For Tristan the situation’s slightly different, because the whole thing goes so much farther – for him, the worlds of faerie, story and rationality collide in a way that is quite traumatic in itself. He may be using the story, but there is also a sense in which he is also being used – and abused – by it. 

 

While this ‘magical toolkit’ for understanding the world may be useful to the individual utilising it, it can lead to fear, suspicion and ultimately persecution of individuals who are seen as liminal themselves – the ‘outsiders’ if you will, whose lifestyle or beliefs set them apart as ‘abnormal’ can’t it?

 

We still don’t live in a particularly tolerant society – even though in many ways it is, of course, much more accepting than it was in Tristan’s time. But it’s true that standing out from the crowd in ways that the crowd don’t understand, or even fear can bring about terrible persecution – I’m thinking of Sophie Lancaster’s murder here, but there are other examples.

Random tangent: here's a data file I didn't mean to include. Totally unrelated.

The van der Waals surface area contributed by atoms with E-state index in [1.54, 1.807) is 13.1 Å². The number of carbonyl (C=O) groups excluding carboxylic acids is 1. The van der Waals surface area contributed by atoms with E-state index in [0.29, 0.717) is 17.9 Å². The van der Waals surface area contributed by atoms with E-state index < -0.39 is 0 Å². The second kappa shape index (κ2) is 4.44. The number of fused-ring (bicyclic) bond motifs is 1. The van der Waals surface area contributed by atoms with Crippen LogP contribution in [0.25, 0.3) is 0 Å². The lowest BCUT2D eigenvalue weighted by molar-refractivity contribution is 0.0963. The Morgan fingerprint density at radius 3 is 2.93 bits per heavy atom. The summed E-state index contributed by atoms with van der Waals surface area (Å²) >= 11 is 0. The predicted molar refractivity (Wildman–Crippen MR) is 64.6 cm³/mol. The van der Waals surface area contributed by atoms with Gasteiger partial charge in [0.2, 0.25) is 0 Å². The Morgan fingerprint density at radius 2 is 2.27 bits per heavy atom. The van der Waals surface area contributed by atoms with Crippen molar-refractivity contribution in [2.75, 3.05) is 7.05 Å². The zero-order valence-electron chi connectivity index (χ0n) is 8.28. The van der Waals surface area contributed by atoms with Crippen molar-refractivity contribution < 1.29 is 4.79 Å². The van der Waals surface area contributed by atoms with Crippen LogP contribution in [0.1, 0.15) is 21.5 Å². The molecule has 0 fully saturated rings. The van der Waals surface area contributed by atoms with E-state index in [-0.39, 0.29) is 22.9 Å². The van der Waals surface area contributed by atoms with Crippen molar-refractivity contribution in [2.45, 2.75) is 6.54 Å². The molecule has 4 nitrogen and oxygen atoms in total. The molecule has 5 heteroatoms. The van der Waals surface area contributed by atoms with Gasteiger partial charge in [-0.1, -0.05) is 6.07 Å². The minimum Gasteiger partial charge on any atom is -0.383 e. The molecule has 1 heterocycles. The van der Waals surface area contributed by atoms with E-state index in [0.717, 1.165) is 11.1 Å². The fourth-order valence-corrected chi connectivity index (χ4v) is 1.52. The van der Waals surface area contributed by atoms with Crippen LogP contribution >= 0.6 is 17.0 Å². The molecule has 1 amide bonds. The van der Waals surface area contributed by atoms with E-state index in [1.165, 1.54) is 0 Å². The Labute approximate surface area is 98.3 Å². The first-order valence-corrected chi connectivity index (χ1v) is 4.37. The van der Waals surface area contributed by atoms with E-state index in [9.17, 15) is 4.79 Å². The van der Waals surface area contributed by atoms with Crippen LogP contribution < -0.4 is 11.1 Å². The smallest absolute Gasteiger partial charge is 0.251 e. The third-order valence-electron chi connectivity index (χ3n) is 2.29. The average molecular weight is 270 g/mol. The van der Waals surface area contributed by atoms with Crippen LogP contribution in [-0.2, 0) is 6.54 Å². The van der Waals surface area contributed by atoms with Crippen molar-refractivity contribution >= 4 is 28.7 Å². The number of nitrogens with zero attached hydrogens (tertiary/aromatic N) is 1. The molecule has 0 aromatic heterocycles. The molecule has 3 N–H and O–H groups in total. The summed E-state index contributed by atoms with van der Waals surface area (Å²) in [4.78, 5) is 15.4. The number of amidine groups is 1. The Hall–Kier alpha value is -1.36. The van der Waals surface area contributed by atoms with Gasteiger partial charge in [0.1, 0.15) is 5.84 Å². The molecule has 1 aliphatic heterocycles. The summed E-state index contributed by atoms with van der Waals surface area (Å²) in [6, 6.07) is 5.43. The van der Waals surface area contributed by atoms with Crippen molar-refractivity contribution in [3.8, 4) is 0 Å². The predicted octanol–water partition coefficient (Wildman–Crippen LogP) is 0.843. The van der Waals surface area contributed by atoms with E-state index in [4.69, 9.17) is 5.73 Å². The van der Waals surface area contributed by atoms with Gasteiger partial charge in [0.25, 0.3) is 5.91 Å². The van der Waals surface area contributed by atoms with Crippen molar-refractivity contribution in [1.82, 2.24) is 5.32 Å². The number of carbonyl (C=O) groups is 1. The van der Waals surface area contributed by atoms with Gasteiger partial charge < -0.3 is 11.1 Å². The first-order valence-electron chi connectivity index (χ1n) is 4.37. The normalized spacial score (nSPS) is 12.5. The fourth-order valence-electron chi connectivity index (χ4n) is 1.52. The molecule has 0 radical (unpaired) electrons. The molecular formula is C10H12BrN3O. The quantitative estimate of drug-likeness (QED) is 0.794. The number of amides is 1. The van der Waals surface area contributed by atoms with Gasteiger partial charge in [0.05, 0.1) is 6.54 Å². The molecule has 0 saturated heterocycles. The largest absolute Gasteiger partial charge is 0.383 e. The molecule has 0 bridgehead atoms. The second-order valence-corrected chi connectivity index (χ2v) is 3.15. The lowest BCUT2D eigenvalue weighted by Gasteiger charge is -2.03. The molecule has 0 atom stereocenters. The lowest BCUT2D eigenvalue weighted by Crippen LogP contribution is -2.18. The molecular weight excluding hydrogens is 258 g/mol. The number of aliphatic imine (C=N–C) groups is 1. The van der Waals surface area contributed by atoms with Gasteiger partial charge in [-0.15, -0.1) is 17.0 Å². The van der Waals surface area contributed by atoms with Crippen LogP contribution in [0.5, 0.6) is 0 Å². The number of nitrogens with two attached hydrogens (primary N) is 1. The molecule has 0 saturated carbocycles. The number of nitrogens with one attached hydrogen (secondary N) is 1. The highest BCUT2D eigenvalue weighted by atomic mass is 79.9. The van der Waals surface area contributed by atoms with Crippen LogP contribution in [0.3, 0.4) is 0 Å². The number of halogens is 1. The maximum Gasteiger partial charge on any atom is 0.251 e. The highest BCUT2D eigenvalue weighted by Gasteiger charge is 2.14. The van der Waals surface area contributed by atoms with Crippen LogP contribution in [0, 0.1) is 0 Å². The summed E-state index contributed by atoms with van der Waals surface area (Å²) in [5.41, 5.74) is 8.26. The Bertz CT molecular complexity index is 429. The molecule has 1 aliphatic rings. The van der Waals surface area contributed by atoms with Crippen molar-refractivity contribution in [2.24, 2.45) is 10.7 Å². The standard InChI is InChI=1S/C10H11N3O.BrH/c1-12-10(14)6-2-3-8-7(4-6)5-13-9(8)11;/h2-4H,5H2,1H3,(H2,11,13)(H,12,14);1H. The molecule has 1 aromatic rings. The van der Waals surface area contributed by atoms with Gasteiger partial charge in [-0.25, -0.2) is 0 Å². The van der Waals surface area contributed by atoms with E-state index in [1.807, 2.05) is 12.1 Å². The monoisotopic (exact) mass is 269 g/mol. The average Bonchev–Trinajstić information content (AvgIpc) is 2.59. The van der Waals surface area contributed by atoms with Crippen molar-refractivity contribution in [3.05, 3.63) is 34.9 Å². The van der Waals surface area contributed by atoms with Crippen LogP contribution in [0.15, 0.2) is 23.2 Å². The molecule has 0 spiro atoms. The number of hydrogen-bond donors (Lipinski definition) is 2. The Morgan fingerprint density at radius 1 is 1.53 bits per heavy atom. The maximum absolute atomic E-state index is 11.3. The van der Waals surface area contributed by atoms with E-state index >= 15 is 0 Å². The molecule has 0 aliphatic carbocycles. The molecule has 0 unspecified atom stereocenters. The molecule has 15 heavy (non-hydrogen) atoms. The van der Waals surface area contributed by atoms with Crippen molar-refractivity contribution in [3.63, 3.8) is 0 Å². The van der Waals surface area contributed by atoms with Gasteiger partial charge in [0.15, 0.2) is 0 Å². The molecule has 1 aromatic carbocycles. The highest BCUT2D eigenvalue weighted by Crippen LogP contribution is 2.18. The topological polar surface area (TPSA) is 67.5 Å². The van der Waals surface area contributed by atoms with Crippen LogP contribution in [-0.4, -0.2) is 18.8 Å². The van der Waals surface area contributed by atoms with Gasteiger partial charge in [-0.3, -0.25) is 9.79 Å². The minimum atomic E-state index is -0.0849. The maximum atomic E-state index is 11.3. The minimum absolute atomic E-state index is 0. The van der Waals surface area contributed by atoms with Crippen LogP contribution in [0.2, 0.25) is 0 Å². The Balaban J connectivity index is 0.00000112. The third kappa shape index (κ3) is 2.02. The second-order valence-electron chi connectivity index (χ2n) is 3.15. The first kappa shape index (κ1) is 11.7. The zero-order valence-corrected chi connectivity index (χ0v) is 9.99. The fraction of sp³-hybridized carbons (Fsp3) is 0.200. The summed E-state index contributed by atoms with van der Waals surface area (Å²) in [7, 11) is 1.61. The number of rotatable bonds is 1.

When it comes to holding a magical or otherwise ‘fringe’ understanding of the world in some way, I have found that intolerance has tended to manifest as ridicule, rather than fear or violence. I am a panpsychist, for example (a highly unusual position here, but actually one that was most likely the norm throughout most of human pre-history, and which is still common in certain non-westernised societies), and most educated Westerners simply cannot grasp the principles behind it. So they mischaracterise and then dismiss it. The author Emma Restall Orr went through exactly this experience years ago on BBC Radio 4 with Michael Gove. She responded by writing The Wakeful World, which is a fairly decent introduction to the concept, I think. 

 

Viviane, for example, is a character whose ‘otherness’ allows Tristan to see her as quite unreal and therefore excuse and ‘explain’ his misconduct towards her using the framework of faerie mythology. This use of faerie / magical lore against women (and often, as you highlight marvellously in the book, against Rromani women) is a very real phenomenon isn’t it?